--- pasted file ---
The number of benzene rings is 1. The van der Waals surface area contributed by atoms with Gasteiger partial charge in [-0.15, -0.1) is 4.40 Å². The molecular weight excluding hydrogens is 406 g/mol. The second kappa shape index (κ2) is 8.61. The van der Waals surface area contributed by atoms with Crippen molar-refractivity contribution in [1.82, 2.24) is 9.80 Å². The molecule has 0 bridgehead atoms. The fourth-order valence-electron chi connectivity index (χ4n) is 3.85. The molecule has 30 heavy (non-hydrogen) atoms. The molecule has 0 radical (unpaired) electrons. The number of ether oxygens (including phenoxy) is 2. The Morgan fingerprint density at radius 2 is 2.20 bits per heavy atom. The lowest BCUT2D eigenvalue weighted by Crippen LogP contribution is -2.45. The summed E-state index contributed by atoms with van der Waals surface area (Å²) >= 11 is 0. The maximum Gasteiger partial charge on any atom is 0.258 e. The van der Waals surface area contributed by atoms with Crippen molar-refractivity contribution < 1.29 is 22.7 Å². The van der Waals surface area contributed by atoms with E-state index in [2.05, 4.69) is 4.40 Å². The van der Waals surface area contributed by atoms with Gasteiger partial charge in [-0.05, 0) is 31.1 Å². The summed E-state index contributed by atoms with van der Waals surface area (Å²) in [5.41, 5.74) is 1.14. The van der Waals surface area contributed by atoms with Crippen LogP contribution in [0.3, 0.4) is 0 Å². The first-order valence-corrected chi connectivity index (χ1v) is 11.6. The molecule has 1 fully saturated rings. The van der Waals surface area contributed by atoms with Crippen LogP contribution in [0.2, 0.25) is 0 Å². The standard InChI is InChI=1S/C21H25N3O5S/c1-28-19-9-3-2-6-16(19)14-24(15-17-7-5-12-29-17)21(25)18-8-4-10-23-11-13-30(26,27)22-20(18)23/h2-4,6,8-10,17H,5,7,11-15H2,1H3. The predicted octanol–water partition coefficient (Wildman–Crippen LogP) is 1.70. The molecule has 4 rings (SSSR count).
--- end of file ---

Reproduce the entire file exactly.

The number of benzene rings is 1. The van der Waals surface area contributed by atoms with Gasteiger partial charge in [-0.15, -0.1) is 4.40 Å². The molecular weight excluding hydrogens is 406 g/mol. The second kappa shape index (κ2) is 8.61. The van der Waals surface area contributed by atoms with Crippen molar-refractivity contribution in [1.82, 2.24) is 9.80 Å². The molecule has 0 bridgehead atoms. The fourth-order valence-electron chi connectivity index (χ4n) is 3.85. The molecule has 30 heavy (non-hydrogen) atoms. The molecule has 0 radical (unpaired) electrons. The number of ether oxygens (including phenoxy) is 2. The Morgan fingerprint density at radius 2 is 2.20 bits per heavy atom. The lowest BCUT2D eigenvalue weighted by Crippen LogP contribution is -2.45. The summed E-state index contributed by atoms with van der Waals surface area (Å²) >= 11 is 0. The maximum Gasteiger partial charge on any atom is 0.258 e. The van der Waals surface area contributed by atoms with Crippen molar-refractivity contribution < 1.29 is 22.7 Å². The van der Waals surface area contributed by atoms with E-state index in [2.05, 4.69) is 4.40 Å². The van der Waals surface area contributed by atoms with Gasteiger partial charge in [-0.05, 0) is 31.1 Å². The summed E-state index contributed by atoms with van der Waals surface area (Å²) in [5.41, 5.74) is 1.14. The van der Waals surface area contributed by atoms with Crippen LogP contribution in [0.3, 0.4) is 0 Å². The first-order valence-corrected chi connectivity index (χ1v) is 11.6. The molecule has 1 fully saturated rings. The van der Waals surface area contributed by atoms with Crippen LogP contribution in [0.2, 0.25) is 0 Å². The standard InChI is InChI=1S/C21H25N3O5S/c1-28-19-9-3-2-6-16(19)14-24(15-17-7-5-12-29-17)21(25)18-8-4-10-23-11-13-30(26,27)22-20(18)23/h2-4,6,8-10,17H,5,7,11-15H2,1H3. The predicted octanol–water partition coefficient (Wildman–Crippen LogP) is 1.70. The molecule has 4 rings (SSSR count).